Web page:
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P&N Kissimmee I, LLC v. Regions Bank

Alabama Court of Civil Appeals

November 7, 2014

P& N Kissimmee I, LLC, and Kent Lee Holloway
v.
Regions Bank

Released for Publication August 5, 2015.

Appeal from Jefferson Circuit Court. (CV-13-902464). Caryl P. Privett, Trial Judge.

REVERSED AND REMANDED.

For Appellants: James A. Harris, Jr., Clyde " Tres" O'Neal Westbrook III, Harris & Harris, LLC, Birmingham.

For Appellee: John C. Neiman, Jr., Robert H. Fowlkes, Jayna Partain Lamar, Maynard, Cooper & Gale P.C., Birmingham.

MOORE, Judge. Thompson, P.J., and Pittman and Thomas, JJ., concur. Donaldson, J., recuses himself.

OPINION

MOORE, Judge.

P& N Kissimmee I, LLC, and Kent Lee Holloway appeal from a summary judgment entered by the Jefferson Circuit Court (" the trial court" ) in favor of Regions Bank (" Regions" ). We reverse the judgment and remand the cause.

Background[1]

P& N and Regions entered into a loan agreement (" the loan" ), which was

Page 49

amended on June 30, 2010, to provide P& N " a very limited right of first refusal" pursuant to which

" [i]f [Regions] obtains an offer to purchase the Loan on terms that it deems acceptable, [Regions] agrees to extend to a third party of [P& N's] designation (the 'Third Party Purchaser'), under conditions acceptable to [Regions] in its sole discretion, a very limited right of first refusal to purchase the Loan on the same terms." [2]

" 'A " right of first refusal" is a conditional option empowering its holder with a preferential right to purchase a property on the same terms offered by or to a bona fide purchaser.'" Starr v. Wilson, 11 So.3d 846, 853 n.2 (Ala.Civ.App. 2008).

" A right of first refusal is not an option to purchase property at a certain price, but a limitation on the owner's ability to dispose of property without first offering the property to the holder of the right at the third party's offering price. 25 S. Williston, Contracts § 67:85 (4th ed. 2002). The conditions of, and the duties imposed by, a right of first refusal are well established. Greenfield Country Estates Tenants Ass'n, Inc. v. Deep, 423 Mass. 81, 89, 666 N.E.2d 988 (1996). The owner's obligation under a right of first refusal is to provide the holder of the right seasonable disclosure of the terms of any bona fide third-party offer. See Sudbury v. Scott, 439 Mass. 288, 297, 787 N.E.2d 536 (2003). It is the prerogative of the holder then to decide whether to purchase the property at that price. 25 S. Williston, Contracts, supra."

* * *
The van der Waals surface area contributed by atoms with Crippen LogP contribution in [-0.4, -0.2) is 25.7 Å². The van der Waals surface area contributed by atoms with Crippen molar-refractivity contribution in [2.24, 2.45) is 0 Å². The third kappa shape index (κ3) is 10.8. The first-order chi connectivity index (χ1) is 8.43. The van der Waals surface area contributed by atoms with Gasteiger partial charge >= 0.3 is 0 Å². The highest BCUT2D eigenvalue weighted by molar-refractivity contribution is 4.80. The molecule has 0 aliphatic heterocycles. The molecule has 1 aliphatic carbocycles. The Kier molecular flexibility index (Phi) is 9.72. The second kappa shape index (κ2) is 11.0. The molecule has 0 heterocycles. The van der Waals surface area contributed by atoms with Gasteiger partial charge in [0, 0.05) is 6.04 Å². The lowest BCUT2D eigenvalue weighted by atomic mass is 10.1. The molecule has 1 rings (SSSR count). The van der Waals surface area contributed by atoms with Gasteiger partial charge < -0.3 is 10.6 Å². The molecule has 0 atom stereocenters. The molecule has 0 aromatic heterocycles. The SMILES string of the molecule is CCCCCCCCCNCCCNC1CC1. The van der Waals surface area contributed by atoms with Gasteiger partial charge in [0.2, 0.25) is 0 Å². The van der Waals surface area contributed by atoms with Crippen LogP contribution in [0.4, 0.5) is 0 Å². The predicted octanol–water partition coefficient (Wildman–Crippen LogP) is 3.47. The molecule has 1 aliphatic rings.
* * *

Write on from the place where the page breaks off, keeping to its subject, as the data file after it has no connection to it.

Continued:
Uno Rests., Inc. v. Boston Kenmore Realty Corp., 441 Mass. 376, 382-83, 805 N.E.2d 957, 962 (2004) (footnote omitted).

At some point before June 24, 2011, LSREF2 Baron, LLC (" Baron" ), offered to purchase a pool of assets owned by Regions, including the loan. " A right of first refusal is triggered by a bona fide third-party offer to purchase the property burdened by the right." Uno Restaurants, 441 Mass. at 383, 805 N.E.2d at 962 (recognizing enforceability of right of first refusal when burdened property is part of integrated transaction with sale of unburdened property). On June 24, 2011, Regions, pursuant to the right of first refusal, extended to Holloway, P& N's designated third-party purchaser, an offer to sell the loan to him for $8,249,519.07. Holloway requested more information regarding the offer, but Regions rejected his request; Holloway subsequently declined to purchase the loan at that price.

On July 1, 2011, Regions entered into a " Sales and Assignment Agreement" (" the sales agreement" ) with Baron, pursuant to which Baron purchased the loan along with 255 other assets owned by Regions. Exhibit A-2 to that agreement allocated a